Kristina Wong’s Play “Cat Lady” Slams the Stereotype


Are cat ladies lonely spinsters? That’s the stereotype that performance artist Kristina Wong explores in her most recent theatrical show, Cat Lady. The play has been performed in cities throughout the country and recently completed a three-week run in Miami.

Rest assured, Wong isn’t milking the stereotype for laughs. She’s a lifelong cat lover and was inspired by her own dating experience to create Cat Lady. Of course, it helps that she had a furry four-legged muse — her late cat, Oliver.

Cat Lady explores loneliness and the search for meaningful connections. In the show, Wong plays herself. She’s looking for love, but when she’s on tour performing, it’s a lonely existence. To make matters worse, when she comes home, her cat, Oliver, sprays all over the place to express his displeasure about being abandoned.

The show also draws a parallel between solitary cat ladies and smarmy, fast-talking, male pick-up artists playing the dating field. Yup, it’s complicated, but dating’s never simple, is it?

At first glance, it would seem that cat ladies and pick-up artists have little in common, but it turns out that Oliver was the uniting factor. Wong explains, "Oliver was very much the original pick-up artist." Even though Oliver belonged to someone else in Wong’s building, he went out of his way to woo her by leaving her dead birds and mice.

Says Wong, "He was one of those cats that would run into my house when I opened the door and I’d have to chase out when I left. And if I didn’t let him in, he’d sleep in the doorstep and meow until I let him in. He really was doing the stuff of loyal boyfriends."

After her neighbors moved away, Wong asked to keep Oliver, and a loving relationship ensued.

In her real life, Wong embraces being a cat lady, and even found that Oliver was at times an asset in her dating life. Wong says, "Men (and women) thought Oliver was cute. There were a few guys who thought that I should put Oliver down because he was spraying so much, especially because it was driving me crazy. And Oliver did pee on one guy’s shirt. But sometimes he’d be the wingman. I’d bring dates up and we’d have Oliver to coo over before awkwardly making out."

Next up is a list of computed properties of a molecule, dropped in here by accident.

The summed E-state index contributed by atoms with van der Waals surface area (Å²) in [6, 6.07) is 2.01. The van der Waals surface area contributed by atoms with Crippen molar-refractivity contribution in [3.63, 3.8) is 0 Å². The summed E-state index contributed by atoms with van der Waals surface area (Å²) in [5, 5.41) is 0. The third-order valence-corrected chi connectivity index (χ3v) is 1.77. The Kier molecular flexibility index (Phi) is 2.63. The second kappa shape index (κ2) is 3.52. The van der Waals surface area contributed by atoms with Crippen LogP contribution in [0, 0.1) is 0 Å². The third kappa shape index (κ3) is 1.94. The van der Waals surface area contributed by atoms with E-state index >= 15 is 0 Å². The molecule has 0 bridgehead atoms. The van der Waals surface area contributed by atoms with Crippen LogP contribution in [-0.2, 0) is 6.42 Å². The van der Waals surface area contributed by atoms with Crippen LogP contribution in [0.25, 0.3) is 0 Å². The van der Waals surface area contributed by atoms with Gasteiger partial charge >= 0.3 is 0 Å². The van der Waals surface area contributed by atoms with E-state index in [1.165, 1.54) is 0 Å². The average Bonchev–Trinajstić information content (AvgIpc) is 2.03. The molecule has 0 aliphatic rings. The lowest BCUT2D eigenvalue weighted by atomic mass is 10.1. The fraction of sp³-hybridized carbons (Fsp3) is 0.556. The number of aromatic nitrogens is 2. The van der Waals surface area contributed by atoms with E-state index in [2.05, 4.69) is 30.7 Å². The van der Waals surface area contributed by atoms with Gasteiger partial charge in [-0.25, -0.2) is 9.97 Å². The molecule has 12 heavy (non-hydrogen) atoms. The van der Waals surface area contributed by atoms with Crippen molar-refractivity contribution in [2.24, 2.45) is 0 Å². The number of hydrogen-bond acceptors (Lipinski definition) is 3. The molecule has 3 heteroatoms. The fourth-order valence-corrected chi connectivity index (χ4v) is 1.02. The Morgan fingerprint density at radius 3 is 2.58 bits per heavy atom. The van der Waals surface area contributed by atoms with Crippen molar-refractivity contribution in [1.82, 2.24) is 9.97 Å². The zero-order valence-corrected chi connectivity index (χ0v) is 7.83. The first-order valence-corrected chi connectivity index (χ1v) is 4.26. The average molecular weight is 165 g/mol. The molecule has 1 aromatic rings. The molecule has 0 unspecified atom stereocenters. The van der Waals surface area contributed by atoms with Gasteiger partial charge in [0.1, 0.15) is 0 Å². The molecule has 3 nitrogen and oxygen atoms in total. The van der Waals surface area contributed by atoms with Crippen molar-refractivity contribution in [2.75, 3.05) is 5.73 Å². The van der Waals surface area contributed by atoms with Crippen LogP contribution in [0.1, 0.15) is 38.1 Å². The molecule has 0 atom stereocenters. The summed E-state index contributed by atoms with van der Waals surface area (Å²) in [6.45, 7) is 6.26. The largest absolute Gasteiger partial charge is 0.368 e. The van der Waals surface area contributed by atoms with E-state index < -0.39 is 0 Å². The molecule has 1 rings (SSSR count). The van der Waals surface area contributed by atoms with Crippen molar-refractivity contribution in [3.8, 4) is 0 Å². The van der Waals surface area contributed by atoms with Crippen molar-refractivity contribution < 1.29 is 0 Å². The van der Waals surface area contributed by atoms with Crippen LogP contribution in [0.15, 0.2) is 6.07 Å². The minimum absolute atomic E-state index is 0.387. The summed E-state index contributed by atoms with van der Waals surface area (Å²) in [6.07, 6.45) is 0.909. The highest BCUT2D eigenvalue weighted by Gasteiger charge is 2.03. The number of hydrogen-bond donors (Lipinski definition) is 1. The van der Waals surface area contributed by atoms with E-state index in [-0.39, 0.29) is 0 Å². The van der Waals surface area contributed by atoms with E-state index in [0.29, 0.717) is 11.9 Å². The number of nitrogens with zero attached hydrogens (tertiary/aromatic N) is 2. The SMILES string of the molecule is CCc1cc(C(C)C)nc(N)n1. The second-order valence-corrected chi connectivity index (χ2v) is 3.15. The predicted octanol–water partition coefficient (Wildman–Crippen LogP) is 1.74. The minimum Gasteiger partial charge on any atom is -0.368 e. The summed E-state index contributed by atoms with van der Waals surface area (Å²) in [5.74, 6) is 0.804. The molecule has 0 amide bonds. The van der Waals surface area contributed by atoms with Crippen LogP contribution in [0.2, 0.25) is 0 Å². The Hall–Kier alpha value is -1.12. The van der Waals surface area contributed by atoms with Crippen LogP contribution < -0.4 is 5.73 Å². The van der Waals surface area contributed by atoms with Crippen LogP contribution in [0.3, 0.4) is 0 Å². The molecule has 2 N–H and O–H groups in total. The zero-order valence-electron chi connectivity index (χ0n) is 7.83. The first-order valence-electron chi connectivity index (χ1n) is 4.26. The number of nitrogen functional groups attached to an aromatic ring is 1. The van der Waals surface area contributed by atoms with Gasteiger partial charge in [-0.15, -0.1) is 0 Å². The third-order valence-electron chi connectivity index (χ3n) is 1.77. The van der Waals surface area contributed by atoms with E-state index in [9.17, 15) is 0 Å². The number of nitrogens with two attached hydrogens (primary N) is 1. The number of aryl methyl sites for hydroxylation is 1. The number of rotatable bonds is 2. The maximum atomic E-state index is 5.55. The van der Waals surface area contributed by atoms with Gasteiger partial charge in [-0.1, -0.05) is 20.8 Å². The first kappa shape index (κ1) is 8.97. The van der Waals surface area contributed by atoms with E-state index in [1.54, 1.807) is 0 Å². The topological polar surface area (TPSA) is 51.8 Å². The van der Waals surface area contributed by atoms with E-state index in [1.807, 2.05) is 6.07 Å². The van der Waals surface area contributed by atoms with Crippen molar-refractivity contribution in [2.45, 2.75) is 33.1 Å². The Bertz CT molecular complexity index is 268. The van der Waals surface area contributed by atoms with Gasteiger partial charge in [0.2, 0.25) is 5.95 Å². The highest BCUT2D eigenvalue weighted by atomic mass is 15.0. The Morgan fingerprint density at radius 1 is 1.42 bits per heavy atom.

Unfortunately, Oliver passed away in February of 2011, but he did live long enough to see Cat Lady come to life as a live performance and subsequently spray all over the home when Wong went on tour to perform the show.

Sadly, there won’t be any new kitties in the foreseeable future for Wong. She says, "After Oliver died, I contemplated getting a new cat, but I travel so much. I’ve pretty much been out of L.A. for the last six months. If I want to take on a pet again, I feel like I want to know that I’ll be around for a long time to really get to know this kitty."

There also won’t be any new cat-inspired shows from Wong, so we’ll have to catch Cat Lady for our comedic cat fix. She says, "The only cat I have now is Oliver the Ghost Cat, and after spending four years to put him into life, I don’t think I’ll be doing any shows about cats for a good long while. One show is enough."

Wong is, however, passionate about continuing to turn the cat-lady stereotype on its head. In her words, "Cat Lady isn’t just about a bad stereotype of women who love cats, but really is about how there is a little cat lady in all of us, a part of us that wants something to hold and love you unconditionally."

To find out whether Cat Lady is coming to a venue near you, visit Wong’s website.

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